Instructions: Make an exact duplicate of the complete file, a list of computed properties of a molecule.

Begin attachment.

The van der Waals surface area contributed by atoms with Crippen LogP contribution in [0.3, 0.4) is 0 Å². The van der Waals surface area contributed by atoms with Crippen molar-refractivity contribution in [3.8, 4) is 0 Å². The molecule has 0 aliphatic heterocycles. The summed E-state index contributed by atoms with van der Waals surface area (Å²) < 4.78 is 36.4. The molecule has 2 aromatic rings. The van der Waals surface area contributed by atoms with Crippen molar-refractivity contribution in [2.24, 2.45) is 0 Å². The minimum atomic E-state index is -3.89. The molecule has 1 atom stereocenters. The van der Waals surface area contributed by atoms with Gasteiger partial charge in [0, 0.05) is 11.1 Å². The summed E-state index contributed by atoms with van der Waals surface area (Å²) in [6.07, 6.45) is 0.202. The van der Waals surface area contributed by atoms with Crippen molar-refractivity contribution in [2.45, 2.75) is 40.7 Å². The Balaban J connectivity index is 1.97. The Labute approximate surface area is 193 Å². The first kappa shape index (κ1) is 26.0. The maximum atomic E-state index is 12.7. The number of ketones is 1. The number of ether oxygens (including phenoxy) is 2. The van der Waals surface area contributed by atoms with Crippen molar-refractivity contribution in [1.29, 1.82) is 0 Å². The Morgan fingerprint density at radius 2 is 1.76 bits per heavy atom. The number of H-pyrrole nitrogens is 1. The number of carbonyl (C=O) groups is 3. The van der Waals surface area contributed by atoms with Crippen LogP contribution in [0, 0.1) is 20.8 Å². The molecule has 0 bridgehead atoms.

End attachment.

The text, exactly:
The van der Waals surface area contributed by atoms with Crippen LogP contribution in [0.3, 0.4) is 0 Å². The van der Waals surface area contributed by atoms with Crippen molar-refractivity contribution in [3.8, 4) is 0 Å². The molecule has 0 aliphatic heterocycles. The summed E-state index contributed by atoms with van der Waals surface area (Å²) < 4.78 is 36.4. The molecule has 2 aromatic rings. The van der Waals surface area contributed by atoms with Crippen molar-refractivity contribution in [2.24, 2.45) is 0 Å². The minimum atomic E-state index is -3.89. The molecule has 1 atom stereocenters. The van der Waals surface area contributed by atoms with Gasteiger partial charge in [0, 0.05) is 11.1 Å². The summed E-state index contributed by atoms with van der Waals surface area (Å²) in [6.07, 6.45) is 0.202. The van der Waals surface area contributed by atoms with Crippen molar-refractivity contribution in [2.45, 2.75) is 40.7 Å². The Balaban J connectivity index is 1.97. The Labute approximate surface area is 193 Å². The first kappa shape index (κ1) is 26.0. The maximum atomic E-state index is 12.7. The number of ketones is 1. The number of ether oxygens (including phenoxy) is 2. The van der Waals surface area contributed by atoms with Crippen molar-refractivity contribution in [1.29, 1.82) is 0 Å². The Morgan fingerprint density at radius 2 is 1.76 bits per heavy atom. The number of H-pyrrole nitrogens is 1. The number of carbonyl (C=O) groups is 3. The van der Waals surface area contributed by atoms with Crippen LogP contribution in [0, 0.1) is 20.8 Å². The molecule has 0 bridgehead atoms.